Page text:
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Martin Luther King's Legacy of Peace


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Martin Luther King’s Legacy of Peace

By David Krieger

Forty years ago, on April 4, 1968, Martin Luther King, Jr. was assassinated in Memphis, Tennessee.  King was 39 years old, and was already a towering figure on the American and global landscape.  He was best known as a civil rights leader, but he was also an activist for the alleviation of poverty and a strong critic of the US war in Vietnam.  King, following in the footsteps of Gandhi, stood firmly for nonviolence and peace, and against the advice of many of his supporters spoke out powerfully against the war.

In the forty years that have passed since King’s assassination, his commitment to peace and strong statements against the US war in Vietnam have often been omitted in recalling his legacy.  But today, as the US fights another illegal and immoral war in a distant land, again killing young Americans and hundreds of thousands of civilians, his fierce opposition to the Vietnam War should be remembered for the lessons he left us.

Just three weeks after the assassination, his widow, Coretta Scott King, gave a speech in New York City that Dr. King had been scheduled to give.  In that speech, she read from some notes that Dr. King had scribbled in preparation for the speech, “Ten Commandments on Vietnam.”  With small changes, these could be called, “Ten Commandments on Iraq.”  They go to the very roots of our culture of militarism.

These are Dr. King’s “Ten Commandments on Vietnam,” written shortly before his untimely death:

  1. Thou shalt not believe in a military victory.
  2. Thou shalt not believe in a political victory.
  3. Thou shalt not believe that the Vietnamese people love us.
  4. Thou shalt not believe that the Saigon government has the support of the people.
  5. Thou shalt not believe that the majority of the South Vietnamese look upon the Viet Cong as terrorists.
  6. Thou shalt not believe the figures of killed enemies or killed Americans.
  7. Thou shalt not believe that the generals know best.
  8. Thou shalt not believe that the enemies’ victory means communism.
  9. Thou shalt not believe that the world supports the United States.
  10. Thou shalt not kill.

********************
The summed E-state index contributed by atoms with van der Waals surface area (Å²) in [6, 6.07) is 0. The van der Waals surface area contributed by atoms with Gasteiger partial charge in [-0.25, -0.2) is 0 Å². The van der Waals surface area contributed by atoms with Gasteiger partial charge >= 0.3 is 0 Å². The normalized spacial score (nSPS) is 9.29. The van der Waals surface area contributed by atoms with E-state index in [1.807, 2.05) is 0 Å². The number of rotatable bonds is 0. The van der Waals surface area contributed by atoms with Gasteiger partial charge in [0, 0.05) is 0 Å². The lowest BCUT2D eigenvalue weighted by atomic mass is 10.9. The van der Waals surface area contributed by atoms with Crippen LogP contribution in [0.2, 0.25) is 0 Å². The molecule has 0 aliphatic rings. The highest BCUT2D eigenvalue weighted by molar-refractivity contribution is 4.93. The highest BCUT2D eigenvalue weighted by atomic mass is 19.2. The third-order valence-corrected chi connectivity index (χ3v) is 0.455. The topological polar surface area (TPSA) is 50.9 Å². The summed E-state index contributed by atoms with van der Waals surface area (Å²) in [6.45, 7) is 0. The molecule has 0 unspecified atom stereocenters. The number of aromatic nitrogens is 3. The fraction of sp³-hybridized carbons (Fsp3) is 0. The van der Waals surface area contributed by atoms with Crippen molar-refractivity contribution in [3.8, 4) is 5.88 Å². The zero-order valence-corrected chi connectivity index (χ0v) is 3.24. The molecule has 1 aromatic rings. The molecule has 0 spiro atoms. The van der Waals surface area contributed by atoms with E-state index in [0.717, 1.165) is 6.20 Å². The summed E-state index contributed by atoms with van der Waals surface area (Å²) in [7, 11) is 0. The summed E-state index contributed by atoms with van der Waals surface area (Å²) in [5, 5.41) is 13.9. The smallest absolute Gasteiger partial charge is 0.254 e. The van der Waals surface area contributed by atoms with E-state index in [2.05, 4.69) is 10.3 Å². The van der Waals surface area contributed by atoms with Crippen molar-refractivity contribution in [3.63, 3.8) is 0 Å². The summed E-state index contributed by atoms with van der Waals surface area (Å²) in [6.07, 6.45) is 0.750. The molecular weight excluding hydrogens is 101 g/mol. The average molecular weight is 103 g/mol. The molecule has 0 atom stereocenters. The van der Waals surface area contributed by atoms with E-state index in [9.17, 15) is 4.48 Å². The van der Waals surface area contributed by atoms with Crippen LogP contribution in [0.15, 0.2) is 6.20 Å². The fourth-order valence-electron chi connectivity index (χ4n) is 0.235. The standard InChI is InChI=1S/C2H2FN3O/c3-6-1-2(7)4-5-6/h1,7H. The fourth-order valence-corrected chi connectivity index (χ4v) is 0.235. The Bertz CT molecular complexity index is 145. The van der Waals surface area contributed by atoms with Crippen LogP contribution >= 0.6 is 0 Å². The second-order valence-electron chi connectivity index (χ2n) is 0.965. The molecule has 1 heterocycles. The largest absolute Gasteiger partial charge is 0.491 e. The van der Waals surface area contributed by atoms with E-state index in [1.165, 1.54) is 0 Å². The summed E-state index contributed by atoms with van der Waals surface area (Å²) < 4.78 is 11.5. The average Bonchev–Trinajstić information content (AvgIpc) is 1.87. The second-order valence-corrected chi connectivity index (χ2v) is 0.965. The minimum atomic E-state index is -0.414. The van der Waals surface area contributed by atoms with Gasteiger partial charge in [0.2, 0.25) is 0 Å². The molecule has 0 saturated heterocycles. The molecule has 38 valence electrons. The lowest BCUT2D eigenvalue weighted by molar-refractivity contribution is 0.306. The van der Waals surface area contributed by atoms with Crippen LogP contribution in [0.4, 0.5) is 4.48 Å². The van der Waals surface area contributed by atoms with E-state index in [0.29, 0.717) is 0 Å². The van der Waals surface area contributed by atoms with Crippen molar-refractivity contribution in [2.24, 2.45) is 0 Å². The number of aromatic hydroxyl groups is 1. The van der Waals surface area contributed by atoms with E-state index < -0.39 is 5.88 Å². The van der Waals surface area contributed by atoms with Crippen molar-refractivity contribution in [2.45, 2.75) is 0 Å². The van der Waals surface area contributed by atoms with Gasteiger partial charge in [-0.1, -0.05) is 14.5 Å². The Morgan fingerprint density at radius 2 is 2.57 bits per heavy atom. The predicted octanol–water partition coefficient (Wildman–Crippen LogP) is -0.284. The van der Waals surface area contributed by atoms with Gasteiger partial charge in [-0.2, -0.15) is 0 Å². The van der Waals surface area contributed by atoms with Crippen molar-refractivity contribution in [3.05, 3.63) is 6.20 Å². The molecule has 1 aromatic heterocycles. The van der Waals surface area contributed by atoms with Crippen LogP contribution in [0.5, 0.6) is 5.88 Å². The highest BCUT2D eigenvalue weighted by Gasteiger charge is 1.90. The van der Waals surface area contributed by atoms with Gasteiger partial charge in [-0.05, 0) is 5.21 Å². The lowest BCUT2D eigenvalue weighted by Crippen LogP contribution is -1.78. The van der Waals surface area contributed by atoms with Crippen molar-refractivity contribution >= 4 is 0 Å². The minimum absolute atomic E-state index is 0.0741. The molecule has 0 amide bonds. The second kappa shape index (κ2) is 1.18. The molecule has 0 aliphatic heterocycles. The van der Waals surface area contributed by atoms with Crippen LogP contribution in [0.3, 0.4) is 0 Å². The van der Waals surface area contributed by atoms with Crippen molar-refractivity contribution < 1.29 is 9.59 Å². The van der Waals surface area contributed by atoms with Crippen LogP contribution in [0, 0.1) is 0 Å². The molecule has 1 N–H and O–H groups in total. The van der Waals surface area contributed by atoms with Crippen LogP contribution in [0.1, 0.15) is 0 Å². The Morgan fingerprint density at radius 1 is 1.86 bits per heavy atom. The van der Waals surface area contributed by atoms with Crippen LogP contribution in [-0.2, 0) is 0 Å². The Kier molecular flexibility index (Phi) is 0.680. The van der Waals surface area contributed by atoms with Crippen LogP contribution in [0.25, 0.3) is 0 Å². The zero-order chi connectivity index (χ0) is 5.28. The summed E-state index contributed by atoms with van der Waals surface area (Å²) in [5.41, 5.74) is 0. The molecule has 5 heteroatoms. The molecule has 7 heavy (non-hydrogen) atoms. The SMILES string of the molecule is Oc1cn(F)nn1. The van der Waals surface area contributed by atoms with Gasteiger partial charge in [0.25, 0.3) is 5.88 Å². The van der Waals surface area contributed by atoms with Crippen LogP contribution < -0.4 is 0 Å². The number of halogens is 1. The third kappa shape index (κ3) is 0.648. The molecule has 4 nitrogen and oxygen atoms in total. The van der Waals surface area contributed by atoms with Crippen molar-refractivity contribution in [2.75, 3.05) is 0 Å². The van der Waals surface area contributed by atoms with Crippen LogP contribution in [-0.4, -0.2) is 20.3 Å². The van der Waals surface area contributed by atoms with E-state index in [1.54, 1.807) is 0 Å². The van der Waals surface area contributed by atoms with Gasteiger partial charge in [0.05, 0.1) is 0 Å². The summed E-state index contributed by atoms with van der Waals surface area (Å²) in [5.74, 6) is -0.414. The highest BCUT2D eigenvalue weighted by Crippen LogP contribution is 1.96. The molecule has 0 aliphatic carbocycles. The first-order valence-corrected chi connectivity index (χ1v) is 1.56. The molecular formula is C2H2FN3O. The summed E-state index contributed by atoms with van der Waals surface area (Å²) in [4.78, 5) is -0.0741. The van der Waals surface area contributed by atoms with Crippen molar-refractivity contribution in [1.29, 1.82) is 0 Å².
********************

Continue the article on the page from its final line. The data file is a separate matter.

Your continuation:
Dr. King knew how to speak truth to power, and in his courage and commitment lay his own power.  Had he lived, he would have been an imposing force for peace in America and the world.  His commandments confront the comfortable lies our leaders tell about war, which are so widely accepted without questioning.

In Iraq, there will be no military victory, nor political victory.  Victory is a dangerous illusion, and we have already lost the war.  The Iraqi people do not love us.  We have destroyed their lives and their country.  The Iraqi government does not have the support of the Iraqi people and is only held up by our military power.  We don’t know how the Iraqi people view the Iraqi fighters, but we do know that they want the US to leave their country.

In the Iraq War, the US does not even bother to count the numbers of Iraqis that have been killed, and it hides the body bags of Americans killed in the war from the American people.  The generals do not know best.  They know only how to wage war and even at that they are failing.  The enemies’ victory no longer means communism, but neither does it mean victory for terrorism.  The world does not support the United States in this war.  It never has.  The war was never sanctioned by the United Nations and, like the war in Vietnam, is an illegal and immoral war.

And finally, Dr. King, a Baptist minister, reminds us, of this age-old wisdom: “Thou shalt not kill.”  He challenges us to rise above our leaders, our culture and our history.  He challenges us to be something we have never been, a nation that is peaceful and just.

David Krieger is the president of the Nuclear Age Peace Foundation).  He is a councilor of the World Future Council.



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